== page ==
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Defra extends badger cull consultation
The constulation has been extended by three weeks.
The government wants to keep culling as an option in fight against bTB.

A public consultation on retaining badger culling as part of the government’s bovine tuberculosis (bTB) eradication strategy for England has been extended by three weeks.

Originally due to end on 22 April 2024, the consultation will now close on 13 May 2024. The Department for Environment, Food and Rural Affairs (Defra) says that it has extended the deadline in order to give people more time to reply.

The proposals would see badger culling kept as an option in areas where there are high levels of cattle infections and evidence suggesting that badgers are playing a role in spreading the disease. The culls would be reviewed annually by the UK’s chief veterinary officer.

The proposals also include plans to extend badger vaccination programmes, including in areas where badger culling has ended. The government aims to eradicate bTB in England by 2038.

Lawyers representing the animal welfare organisations Badger Trust and Wild Justice recently wrote to Defra arguing that the consultation is unlawful due to omissions in the consultation materials provided. Defra has responded directly to the letter.

Badger Trust has claimed the extension to the consultation is a result of their actions.

Peter Hambly, executive director of Badger Trust, said: “Extending the response time for a flawed consultation is a start, and it wouldn’t have happened without the challenge by Badger Trust and Wild Justice.”

Image © Shutterstock

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Reporting service for dead wild birds updated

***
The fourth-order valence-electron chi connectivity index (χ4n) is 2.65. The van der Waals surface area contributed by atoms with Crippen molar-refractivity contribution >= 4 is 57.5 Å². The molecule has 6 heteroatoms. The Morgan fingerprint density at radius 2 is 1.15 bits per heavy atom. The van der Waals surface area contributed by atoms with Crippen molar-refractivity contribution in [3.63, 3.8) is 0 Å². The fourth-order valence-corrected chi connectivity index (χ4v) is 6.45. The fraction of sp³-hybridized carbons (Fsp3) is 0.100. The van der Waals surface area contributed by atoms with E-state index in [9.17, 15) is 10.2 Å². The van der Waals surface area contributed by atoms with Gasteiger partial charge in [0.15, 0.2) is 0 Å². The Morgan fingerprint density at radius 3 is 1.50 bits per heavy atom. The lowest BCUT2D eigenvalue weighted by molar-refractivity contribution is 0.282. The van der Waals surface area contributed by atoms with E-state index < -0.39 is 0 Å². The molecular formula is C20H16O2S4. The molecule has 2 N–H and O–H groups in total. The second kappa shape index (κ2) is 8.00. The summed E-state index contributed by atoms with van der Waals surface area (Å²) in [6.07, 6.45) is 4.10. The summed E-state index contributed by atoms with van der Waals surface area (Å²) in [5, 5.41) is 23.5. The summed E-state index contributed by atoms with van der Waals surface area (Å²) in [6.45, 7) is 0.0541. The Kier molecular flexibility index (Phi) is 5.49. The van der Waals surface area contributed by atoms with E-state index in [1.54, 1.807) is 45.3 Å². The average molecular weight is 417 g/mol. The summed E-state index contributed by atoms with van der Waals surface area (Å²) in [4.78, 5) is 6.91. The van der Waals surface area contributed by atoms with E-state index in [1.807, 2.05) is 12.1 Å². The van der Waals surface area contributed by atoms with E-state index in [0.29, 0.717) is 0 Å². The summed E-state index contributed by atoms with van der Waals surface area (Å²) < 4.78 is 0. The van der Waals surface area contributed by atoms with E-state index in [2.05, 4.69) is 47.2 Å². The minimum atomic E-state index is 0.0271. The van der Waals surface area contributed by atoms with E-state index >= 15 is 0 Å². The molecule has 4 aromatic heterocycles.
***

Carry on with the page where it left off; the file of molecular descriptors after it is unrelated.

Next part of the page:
News Story 1
 The Animal and Plant Health Agency (APHA) has updated its online reporting service for dead wild birds.

The new version allows those reporting a dead bird to drop a pin on a map when reporting the location. It also includes a wider range of wild bird species groups to select from when describing the bird.

The online service, which helps APHA to monitor the spread of diseases such as avian influenza, can be accessed here

Click here for more...
News Shorts
NI chief vet urges bluetongue vigilance

Northern Ireland's chief veterinary officer (CVO) has urged farmers to be vigilant for signs of bluetongue, after the Animal and Plant Health Agency warned there was a very high probability of further cases in Great Britain.

There have been 126 confirmed cases of bluetongue virus serotype 3 in England since November 2023, with no cases reported in Northern Ireland. The movement of live ruminants from Great Britain to Northern Ireland is currently suspended.

According to the Department of Agriculture, Environment and Rural Affairs (DAERA), the virus is most likely to enter Northern Ireland through infected animals or germplasm (semen or ova) being imported.

Brian Dooher, Northern Ireland's CVO, said: "Surveillance for this disease within Northern Ireland has been increased to assist with detection at the earliest opportunity which will facilitate more effective control measures."

Farmers should report any suspicions of the disease to their private veterinary practitioner, the DAERA Helpline on 0300 200 7840 or their local DAERA Direct Veterinary Office.